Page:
Margaret D. Savage, in June of 1938, executed an instrument by which she added subsection (g) of section VIII, providing for the conversion of the trust assets to cash and the purchase therewith of an annuity for William Clair Savage in case the grantor should die before William Clair Savage reaches the age of 21.

Section IX of the instrument provides:

The Trustee in her sole discretion may at any time and from time to time distribute and pay over to the said William Clair Savage the corpus of this trust, or any part thereof, in such amount or amounts as may be necessary in the case of illness, want or emergency affecting any beneficiary hereunder to provide reasonable support and care consistent with the station in life, financial means and other circumstances of such beneficiary.

Petitioners and respondent stipulated that, pursuant to certain provisions contained in the trust indenture authorizing her to do so, Margaret D. Savage, ‘as trustee,‘ executed the above described amendment to section VIII. By reference to the instrument itself we find that the power to ‘alter, amend, and/or modify‘ was given Margaret D. Savage as an individual and that it was so exercised.

The only power retained by the grantor was the right to add to the trust. The power to ‘alter, amend, and/or modify‘ the trust was vested in the grantor's spouse, a person not having a substantial adverse interest in the disposition of the trust income.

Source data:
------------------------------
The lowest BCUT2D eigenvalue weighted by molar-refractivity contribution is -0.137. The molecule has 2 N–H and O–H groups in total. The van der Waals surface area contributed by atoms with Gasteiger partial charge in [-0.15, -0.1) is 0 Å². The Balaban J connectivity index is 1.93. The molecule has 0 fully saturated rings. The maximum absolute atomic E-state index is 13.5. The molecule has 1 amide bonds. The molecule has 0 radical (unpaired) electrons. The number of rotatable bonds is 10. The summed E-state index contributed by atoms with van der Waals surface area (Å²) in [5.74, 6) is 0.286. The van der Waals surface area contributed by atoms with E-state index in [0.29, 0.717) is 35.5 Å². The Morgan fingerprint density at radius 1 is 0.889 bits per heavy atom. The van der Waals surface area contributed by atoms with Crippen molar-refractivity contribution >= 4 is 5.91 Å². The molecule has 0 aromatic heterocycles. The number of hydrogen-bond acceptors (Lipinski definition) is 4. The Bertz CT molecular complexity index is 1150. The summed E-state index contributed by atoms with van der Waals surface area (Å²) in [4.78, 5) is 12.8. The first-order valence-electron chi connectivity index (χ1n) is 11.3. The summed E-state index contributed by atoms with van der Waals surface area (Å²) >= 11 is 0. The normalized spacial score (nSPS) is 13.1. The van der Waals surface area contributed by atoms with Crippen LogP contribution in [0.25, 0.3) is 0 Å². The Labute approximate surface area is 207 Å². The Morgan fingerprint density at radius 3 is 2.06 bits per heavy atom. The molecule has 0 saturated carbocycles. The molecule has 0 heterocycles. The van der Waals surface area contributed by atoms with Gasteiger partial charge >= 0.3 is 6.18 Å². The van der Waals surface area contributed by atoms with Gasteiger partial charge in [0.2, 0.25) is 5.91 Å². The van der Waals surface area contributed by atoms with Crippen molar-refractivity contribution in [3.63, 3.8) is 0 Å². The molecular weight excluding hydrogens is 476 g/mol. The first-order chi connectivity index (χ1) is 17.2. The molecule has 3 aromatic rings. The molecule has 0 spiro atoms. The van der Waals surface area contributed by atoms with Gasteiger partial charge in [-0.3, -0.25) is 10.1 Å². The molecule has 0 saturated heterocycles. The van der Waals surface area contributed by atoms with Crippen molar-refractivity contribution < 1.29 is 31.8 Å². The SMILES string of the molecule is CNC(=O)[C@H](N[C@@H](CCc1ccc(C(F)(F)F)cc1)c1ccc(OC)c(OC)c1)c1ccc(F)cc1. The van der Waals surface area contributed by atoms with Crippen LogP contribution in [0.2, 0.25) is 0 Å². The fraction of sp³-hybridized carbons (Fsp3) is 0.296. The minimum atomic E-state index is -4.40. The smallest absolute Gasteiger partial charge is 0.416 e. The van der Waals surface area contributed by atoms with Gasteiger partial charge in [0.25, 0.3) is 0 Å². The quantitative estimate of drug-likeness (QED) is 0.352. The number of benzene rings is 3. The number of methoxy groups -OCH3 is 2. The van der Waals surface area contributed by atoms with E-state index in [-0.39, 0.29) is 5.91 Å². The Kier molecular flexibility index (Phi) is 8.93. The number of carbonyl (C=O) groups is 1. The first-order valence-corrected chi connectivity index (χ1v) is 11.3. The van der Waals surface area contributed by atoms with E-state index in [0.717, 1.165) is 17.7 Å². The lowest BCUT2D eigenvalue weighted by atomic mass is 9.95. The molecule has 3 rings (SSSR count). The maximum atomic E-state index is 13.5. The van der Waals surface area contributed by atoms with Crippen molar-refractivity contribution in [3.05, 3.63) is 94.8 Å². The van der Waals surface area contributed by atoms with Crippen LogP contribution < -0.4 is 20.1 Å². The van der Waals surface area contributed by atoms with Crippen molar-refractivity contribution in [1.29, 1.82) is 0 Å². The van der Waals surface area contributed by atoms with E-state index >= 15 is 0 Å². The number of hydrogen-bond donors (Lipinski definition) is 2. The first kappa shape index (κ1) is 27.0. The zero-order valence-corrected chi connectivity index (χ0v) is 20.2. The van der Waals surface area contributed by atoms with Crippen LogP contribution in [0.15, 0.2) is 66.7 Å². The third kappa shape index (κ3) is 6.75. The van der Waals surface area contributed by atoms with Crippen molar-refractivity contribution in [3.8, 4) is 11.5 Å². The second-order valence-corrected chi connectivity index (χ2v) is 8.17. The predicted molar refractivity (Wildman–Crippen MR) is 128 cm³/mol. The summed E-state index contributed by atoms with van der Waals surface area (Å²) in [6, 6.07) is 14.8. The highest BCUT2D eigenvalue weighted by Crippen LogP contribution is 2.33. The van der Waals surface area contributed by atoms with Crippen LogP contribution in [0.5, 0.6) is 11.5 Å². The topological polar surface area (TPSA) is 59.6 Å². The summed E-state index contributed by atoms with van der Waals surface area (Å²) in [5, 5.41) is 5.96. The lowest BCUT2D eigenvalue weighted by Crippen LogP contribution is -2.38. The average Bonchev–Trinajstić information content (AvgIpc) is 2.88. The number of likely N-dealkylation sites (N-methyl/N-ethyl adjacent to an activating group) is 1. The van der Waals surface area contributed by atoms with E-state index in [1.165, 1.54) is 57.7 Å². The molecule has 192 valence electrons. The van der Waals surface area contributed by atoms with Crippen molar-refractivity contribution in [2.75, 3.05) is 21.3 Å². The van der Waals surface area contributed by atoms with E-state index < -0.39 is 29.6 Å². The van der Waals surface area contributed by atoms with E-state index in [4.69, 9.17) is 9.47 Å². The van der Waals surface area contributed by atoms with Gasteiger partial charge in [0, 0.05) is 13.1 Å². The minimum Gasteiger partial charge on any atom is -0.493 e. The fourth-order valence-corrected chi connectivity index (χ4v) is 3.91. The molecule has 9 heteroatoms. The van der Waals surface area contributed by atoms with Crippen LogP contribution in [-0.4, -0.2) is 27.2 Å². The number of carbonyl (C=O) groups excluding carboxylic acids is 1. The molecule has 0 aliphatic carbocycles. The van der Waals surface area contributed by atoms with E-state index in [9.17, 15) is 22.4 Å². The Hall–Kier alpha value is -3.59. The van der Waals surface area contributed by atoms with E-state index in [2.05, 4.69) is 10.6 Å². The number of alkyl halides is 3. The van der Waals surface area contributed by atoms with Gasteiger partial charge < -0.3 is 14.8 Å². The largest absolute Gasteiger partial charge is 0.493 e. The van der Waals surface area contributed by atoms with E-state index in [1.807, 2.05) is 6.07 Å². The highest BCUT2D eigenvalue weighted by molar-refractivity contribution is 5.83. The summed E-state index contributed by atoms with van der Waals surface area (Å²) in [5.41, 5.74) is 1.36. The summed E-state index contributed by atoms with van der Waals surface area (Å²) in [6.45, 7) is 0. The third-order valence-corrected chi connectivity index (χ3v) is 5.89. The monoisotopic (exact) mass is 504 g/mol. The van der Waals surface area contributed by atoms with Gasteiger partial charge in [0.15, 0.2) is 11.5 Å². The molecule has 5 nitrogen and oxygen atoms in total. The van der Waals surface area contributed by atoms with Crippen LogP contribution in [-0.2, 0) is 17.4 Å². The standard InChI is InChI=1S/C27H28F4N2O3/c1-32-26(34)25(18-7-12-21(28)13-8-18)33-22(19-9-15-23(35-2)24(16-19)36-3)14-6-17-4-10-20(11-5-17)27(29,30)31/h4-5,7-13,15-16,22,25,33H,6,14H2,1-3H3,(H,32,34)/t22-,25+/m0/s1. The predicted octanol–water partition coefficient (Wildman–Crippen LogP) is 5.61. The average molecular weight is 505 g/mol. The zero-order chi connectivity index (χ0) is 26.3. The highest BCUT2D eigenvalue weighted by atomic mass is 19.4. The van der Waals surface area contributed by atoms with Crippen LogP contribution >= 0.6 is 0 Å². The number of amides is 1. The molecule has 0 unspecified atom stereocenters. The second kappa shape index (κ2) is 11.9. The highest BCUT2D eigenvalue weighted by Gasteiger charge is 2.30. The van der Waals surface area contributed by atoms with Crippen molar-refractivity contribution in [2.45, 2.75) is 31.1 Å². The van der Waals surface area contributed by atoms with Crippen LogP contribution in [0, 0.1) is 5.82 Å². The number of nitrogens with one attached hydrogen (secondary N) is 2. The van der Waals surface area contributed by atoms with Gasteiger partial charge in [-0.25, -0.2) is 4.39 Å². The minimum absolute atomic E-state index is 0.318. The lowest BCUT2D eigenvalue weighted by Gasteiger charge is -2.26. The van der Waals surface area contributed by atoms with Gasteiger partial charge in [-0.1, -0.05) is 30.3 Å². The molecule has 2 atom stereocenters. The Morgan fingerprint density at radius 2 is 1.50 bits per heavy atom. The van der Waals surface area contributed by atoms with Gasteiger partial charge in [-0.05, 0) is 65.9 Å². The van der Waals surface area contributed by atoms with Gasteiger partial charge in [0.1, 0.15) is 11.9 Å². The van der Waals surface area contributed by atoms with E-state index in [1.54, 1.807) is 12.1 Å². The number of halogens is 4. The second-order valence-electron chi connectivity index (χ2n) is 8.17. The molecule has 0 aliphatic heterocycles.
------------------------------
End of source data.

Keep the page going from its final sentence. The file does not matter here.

Clair R. Savage has been engaged in the automobile business continuously since 1916. His experience has been successful and profitable and has given him a thorough understanding of the business.

In 1937, prior to the establishment of the subject trusts, petitioners were members of a copartnership doing business as the Savage-Haldeman Co., in which the interests were as follows:

+----------------------------------------------------------+ ¦ ¦Profit ¦ +------------------------------------------+---------------¦ ¦Members ¦Distribution, ¦ +------------------------------------------+---------------¦ ¦ ¦Percent ¦ +------------------------------------------+---------------¦ ¦Clair R. Savage ¦25 ¦ +------------------------------------------+---------------¦ ¦Henry F. Haldeman ¦25 ¦ +------------------------------------------+---------------¦ ¦Margaret D. Savage (Mrs. Clair R. Savage) ¦25 ¦ +------------------------------------------+---------------¦ ¦Clara B. Haldeman (Mrs. Henry F. Haldeman)¦25 ¦ +------------------------------------------+---------------¦ ¦ ¦100 ¦ +----------------------------------------------------------+